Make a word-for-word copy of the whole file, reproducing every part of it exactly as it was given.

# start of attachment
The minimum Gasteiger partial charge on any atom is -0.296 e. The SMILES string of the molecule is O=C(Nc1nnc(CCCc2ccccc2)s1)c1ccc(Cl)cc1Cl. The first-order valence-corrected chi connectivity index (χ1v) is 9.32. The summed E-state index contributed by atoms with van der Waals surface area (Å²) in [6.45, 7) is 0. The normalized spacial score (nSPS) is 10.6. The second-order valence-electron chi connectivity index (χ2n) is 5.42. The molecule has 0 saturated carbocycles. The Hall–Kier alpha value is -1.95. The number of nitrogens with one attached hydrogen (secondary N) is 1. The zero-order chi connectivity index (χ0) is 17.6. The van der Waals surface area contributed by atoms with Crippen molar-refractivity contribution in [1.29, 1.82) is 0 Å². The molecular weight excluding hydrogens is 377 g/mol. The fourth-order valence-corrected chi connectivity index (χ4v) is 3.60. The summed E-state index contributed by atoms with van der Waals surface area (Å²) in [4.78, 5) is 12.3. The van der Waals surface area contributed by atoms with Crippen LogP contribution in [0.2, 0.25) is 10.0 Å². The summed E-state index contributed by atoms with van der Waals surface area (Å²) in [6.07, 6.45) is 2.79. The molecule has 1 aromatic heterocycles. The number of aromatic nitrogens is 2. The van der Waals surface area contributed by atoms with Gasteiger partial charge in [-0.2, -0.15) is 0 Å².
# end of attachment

The minimum Gasteiger partial charge on any atom is -0.296 e. The SMILES string of the molecule is O=C(Nc1nnc(CCCc2ccccc2)s1)c1ccc(Cl)cc1Cl. The first-order valence-corrected chi connectivity index (χ1v) is 9.32. The summed E-state index contributed by atoms with van der Waals surface area (Å²) in [6.45, 7) is 0. The normalized spacial score (nSPS) is 10.6. The second-order valence-electron chi connectivity index (χ2n) is 5.42. The molecule has 0 saturated carbocycles. The Hall–Kier alpha value is -1.95. The number of nitrogens with one attached hydrogen (secondary N) is 1. The zero-order chi connectivity index (χ0) is 17.6. The van der Waals surface area contributed by atoms with Crippen molar-refractivity contribution in [1.29, 1.82) is 0 Å². The molecular weight excluding hydrogens is 377 g/mol. The fourth-order valence-corrected chi connectivity index (χ4v) is 3.60. The summed E-state index contributed by atoms with van der Waals surface area (Å²) in [4.78, 5) is 12.3. The van der Waals surface area contributed by atoms with Crippen LogP contribution in [0.2, 0.25) is 10.0 Å². The summed E-state index contributed by atoms with van der Waals surface area (Å²) in [6.07, 6.45) is 2.79. The molecule has 1 aromatic heterocycles. The number of aromatic nitrogens is 2. The van der Waals surface area contributed by atoms with Gasteiger partial charge in [-0.2, -0.15) is 0 Å².